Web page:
Casey’s General Stores, Inc. (NASDAQ:CASY) investors should be aware of a decrease in hedge fund sentiment of late.
If you’d ask most market participants, hedge funds are assumed to be unimportant, old financial vehicles of the past. While there are more than 8000 funds in operation today, we at Insider Monkey choose to focus on the moguls of this group, about 450 funds. It is widely believed that this group has its hands on the lion’s share of the smart money’s total asset base, and by paying attention to their top investments, we have identified a number of investment strategies that have historically outpaced the S&P 500 index. Our small-cap hedge fund strategy outpaced the S&P 500 index by 18 percentage points a year for a decade in our back tests, and since we’ve began to sharing our picks with our subscribers at the end of August 2012, we have outpaced the S&P 500 index by 24 percentage points in 7 months (see all of our picks from August).
Equally as key, optimistic insider trading sentiment is a second way to break down the marketplace. There are a number of incentives for an insider to get rid of shares of his or her company, but only one, very obvious reason why they would initiate a purchase. Several academic studies have demonstrated the valuable potential of this tactic if piggybackers understand what to do (learn more here).
Consequently, we’re going to take a peek at the latest action regarding Casey’s General Stores, Inc. (NASDAQ:CASY).
Hedge fund activity in Casey’s General Stores, Inc. (NASDAQ:CASY)
In preparation for this year, a total of 6 of the hedge funds we track held long positions in this stock, a change of -25% from one quarter earlier. With hedgies’ sentiment swirling, there exists a few noteworthy hedge fund managers who were increasing their stakes considerably.
Of the funds we track, GAMCO Investors, managed by Mario Gabelli, holds the biggest position in Casey’s General Stores, Inc. (NASDAQ:CASY). GAMCO Investors has a $28.5 million position in the stock, comprising 0.2% of its 13F portfolio. The second largest stake is held by Renaissance Technologies, managed by Jim Simons, which held a $20.3 million position; 0.1% of its 13F portfolio is allocated to the company. Remaining peers that hold long positions include D. E. Shaw’s D E Shaw, Cliff Asness’s AQR Capital Management and Phil Frohlich’s Prescott Group Capital Management.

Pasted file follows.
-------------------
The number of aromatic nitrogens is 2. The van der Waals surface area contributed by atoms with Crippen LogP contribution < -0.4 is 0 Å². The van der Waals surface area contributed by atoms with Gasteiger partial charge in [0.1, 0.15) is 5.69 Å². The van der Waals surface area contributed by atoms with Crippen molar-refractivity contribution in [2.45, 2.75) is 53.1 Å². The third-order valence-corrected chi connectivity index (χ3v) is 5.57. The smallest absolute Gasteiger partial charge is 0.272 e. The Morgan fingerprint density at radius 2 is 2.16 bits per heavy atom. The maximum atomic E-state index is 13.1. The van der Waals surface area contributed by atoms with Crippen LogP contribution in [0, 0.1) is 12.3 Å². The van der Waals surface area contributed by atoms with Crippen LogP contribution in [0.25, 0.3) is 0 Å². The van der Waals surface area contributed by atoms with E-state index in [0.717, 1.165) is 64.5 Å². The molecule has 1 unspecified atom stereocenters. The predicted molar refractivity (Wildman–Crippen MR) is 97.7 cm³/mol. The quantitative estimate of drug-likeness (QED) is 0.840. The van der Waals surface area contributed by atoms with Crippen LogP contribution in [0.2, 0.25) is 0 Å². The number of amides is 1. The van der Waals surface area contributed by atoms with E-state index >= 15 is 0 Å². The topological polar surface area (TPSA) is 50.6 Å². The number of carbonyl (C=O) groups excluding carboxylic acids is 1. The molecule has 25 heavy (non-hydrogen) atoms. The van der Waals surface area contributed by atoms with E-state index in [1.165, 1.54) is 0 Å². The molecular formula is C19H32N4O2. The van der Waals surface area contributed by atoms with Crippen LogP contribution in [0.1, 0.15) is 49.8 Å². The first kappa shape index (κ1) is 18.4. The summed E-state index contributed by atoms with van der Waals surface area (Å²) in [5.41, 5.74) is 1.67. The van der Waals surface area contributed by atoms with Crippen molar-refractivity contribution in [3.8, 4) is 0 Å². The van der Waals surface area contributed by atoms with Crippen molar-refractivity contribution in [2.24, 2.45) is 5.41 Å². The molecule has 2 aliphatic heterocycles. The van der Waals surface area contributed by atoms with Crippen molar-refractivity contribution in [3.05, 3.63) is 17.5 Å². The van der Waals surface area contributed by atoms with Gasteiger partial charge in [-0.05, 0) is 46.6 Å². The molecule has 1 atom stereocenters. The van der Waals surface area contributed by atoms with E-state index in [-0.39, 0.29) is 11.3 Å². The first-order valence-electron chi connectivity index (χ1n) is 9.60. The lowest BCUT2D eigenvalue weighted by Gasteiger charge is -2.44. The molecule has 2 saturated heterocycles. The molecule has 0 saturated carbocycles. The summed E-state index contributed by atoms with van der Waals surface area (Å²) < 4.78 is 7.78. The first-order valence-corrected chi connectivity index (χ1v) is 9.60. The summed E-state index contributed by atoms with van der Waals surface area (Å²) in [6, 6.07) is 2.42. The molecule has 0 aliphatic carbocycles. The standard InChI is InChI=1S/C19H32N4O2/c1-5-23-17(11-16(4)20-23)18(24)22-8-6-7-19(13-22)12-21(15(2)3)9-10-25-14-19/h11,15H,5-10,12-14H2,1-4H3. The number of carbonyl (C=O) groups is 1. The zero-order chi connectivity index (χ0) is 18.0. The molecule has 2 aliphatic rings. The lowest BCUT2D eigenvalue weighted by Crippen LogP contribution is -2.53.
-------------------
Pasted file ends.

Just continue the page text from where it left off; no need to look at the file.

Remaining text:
Seeing as Casey’s General Stores, Inc. (NASDAQ:CASY) has experienced falling interest from the smart money, we can see that there lies a certain “tier” of money managers that slashed their positions entirely heading into 2013. It’s worth mentioning that Peter Rathjens, Bruce Clarke and John Campbell’s Arrowstreet Capital said goodbye to the largest stake of the “upper crust” of funds we monitor, comprising close to $4.6 million in stock., and Israel Englander of Millennium Management was right behind this move, as the fund dumped about $3.4 million worth. These bearish behaviors are interesting, as total hedge fund interest fell by 2 funds heading into 2013.
How are insiders trading Casey’s General Stores, Inc. (NASDAQ:CASY)?
Bullish insider trading is most useful when the company in focus has seen transactions within the past half-year. Over the last six-month time frame, Casey’s General Stores, Inc. (NASDAQ:CASY) has seen zero unique insiders purchasing, and 3 insider sales (see the details of insider trades here).
Let’s also examine hedge fund and insider activity in other stocks similar to Casey’s General Stores, Inc. (NASDAQ:CASY). These stocks are SUPERVALU INC. (NYSE:SVU), Susser Holdings Corporation (NYSE:SUSS), Weis Markets, Inc. (NYSE:WMK), The Fresh Market Inc (NASDAQ:TFM), and Harris Teeter Supermarkets Inc (NYSE:HTSI). This group of stocks belong to the grocery stores industry and their market caps match CASY’s market cap.